|Add a Clipping|
|Date||Wednesday, March 30, 1887|
The scheme of having on the St. George grounds at Staten Island, to admit of playing ball at night, was supposed to have long since been abandoned. Such, however, appears not to be the case. Mr. Johnson, of New York, president of the Edison Electric Light Company, in a conversation last Wednesday, stated that the reason of failure so far to provide an artificial light capable of meeting all the requirements of ball playing was because all efforts in that direction had been based on the idea of placing the illumination at a great height above the field and throwing the original rays directly on it, thus either blinding the players by the glare, or casting shaadows, either of which make it impracticable. ... The rough outline of the plan is this: Mr. Johnson proposes to line the outside of the diamond, foul lines and extremes of the outfields with placed beneath the ground and projecting, by means of powerful reflectors, the rays upward through the covering-plates of corrugated glass. The lights themselves are to be so arranged that no direct rays will shine in the eyes of the players. From the success of additional experiments he expects a softer light to be deflected downward by atmospheric influence iluminating the usrface of the diamond and field with the brilliancy of the noonday sun, minus the glare of the original direct rays of the artificial light, and also minus those optical illusions called in the player’s vernacular “high sky,” etc., etc.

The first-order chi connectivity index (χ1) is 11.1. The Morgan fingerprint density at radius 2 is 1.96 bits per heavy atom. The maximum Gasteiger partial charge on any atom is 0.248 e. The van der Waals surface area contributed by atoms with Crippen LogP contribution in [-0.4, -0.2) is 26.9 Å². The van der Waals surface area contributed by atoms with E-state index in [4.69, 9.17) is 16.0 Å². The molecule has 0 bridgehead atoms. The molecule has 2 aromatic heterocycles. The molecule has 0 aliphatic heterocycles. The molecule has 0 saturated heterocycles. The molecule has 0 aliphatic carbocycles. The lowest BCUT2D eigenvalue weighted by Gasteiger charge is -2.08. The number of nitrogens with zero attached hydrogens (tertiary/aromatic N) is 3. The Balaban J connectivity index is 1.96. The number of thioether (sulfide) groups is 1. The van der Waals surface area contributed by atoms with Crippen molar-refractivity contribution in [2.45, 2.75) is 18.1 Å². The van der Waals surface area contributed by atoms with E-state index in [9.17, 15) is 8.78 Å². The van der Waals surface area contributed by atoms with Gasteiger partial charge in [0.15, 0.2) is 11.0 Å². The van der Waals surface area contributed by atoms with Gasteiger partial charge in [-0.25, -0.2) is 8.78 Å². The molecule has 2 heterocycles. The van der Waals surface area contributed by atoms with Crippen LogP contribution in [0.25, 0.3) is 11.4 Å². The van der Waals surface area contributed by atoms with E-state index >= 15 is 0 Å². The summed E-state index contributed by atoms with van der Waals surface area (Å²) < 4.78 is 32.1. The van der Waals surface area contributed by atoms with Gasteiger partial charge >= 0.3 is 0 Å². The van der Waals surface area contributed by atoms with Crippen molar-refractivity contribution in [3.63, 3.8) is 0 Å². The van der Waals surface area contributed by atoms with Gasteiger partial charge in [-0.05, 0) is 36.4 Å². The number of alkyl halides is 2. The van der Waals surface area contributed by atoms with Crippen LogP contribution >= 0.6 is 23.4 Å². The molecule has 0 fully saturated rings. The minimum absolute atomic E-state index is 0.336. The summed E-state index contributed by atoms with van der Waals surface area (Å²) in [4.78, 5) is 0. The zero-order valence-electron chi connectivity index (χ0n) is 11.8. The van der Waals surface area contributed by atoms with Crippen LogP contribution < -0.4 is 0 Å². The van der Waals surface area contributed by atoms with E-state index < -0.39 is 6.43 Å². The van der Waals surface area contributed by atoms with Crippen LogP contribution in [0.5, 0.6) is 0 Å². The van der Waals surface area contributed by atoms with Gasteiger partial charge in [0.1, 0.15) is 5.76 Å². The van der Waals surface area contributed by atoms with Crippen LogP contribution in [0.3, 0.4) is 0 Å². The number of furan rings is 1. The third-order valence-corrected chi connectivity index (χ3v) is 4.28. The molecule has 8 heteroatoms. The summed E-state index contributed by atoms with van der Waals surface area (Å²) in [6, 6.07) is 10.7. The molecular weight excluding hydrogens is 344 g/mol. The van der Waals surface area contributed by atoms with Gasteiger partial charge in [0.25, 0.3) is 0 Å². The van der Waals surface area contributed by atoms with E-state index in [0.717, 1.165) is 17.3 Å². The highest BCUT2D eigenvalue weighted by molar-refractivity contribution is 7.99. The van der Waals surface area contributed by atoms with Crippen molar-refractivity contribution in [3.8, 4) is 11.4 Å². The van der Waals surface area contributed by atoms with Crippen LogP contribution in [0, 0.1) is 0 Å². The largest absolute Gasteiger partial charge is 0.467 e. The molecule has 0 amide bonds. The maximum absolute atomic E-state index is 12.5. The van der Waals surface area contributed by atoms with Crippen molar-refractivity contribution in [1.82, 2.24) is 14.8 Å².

|Comment||Edit with form to add a comment|
|Query||Edit with form to add a query|
|Submitted by||Richard Hershberger|
|Origin||Initial Hershberger Clippings|
<comments voting="Plus" />